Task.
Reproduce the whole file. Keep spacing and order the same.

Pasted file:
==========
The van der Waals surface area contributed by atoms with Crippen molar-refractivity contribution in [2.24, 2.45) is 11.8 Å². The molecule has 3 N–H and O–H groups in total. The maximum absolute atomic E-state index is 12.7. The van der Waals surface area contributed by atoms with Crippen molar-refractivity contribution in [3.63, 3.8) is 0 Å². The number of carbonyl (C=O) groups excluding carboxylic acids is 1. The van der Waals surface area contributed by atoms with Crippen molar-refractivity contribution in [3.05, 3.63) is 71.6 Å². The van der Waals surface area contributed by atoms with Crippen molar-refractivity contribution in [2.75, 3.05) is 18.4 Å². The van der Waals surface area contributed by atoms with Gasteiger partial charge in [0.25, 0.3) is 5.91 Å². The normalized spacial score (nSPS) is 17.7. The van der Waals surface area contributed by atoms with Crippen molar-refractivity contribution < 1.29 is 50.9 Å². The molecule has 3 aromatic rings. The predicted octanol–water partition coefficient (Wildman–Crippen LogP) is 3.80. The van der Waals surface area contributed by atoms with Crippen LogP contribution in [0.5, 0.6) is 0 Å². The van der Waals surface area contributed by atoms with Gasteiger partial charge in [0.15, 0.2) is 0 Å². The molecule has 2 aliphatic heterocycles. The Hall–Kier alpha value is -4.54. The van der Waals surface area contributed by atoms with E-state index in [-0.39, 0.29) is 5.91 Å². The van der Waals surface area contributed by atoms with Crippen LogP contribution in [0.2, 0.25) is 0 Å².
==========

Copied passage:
The van der Waals surface area contributed by atoms with Crippen molar-refractivity contribution in [2.24, 2.45) is 11.8 Å². The molecule has 3 N–H and O–H groups in total. The maximum absolute atomic E-state index is 12.7. The van der Waals surface area contributed by atoms with Crippen molar-refractivity contribution in [3.63, 3.8) is 0 Å². The number of carbonyl (C=O) groups excluding carboxylic acids is 1. The van der Waals surface area contributed by atoms with Crippen molar-refractivity contribution in [3.05, 3.63) is 71.6 Å². The van der Waals surface area contributed by atoms with Crippen molar-refractivity contribution in [2.75, 3.05) is 18.4 Å². The van der Waals surface area contributed by atoms with Gasteiger partial charge in [0.25, 0.3) is 5.91 Å². The normalized spacial score (nSPS) is 17.7. The van der Waals surface area contributed by atoms with Crippen molar-refractivity contribution < 1.29 is 50.9 Å². The molecule has 3 aromatic rings. The predicted octanol–water partition coefficient (Wildman–Crippen LogP) is 3.80. The van der Waals surface area contributed by atoms with Crippen LogP contribution in [0.5, 0.6) is 0 Å². The van der Waals surface area contributed by atoms with Gasteiger partial charge in [0.15, 0.2) is 0 Å². The molecule has 2 aliphatic heterocycles. The Hall–Kier alpha value is -4.54. The van der Waals surface area contributed by atoms with E-state index in [-0.39, 0.29) is 5.91 Å². The van der Waals surface area contributed by atoms with Crippen LogP contribution in [0.2, 0.25) is 0 Å².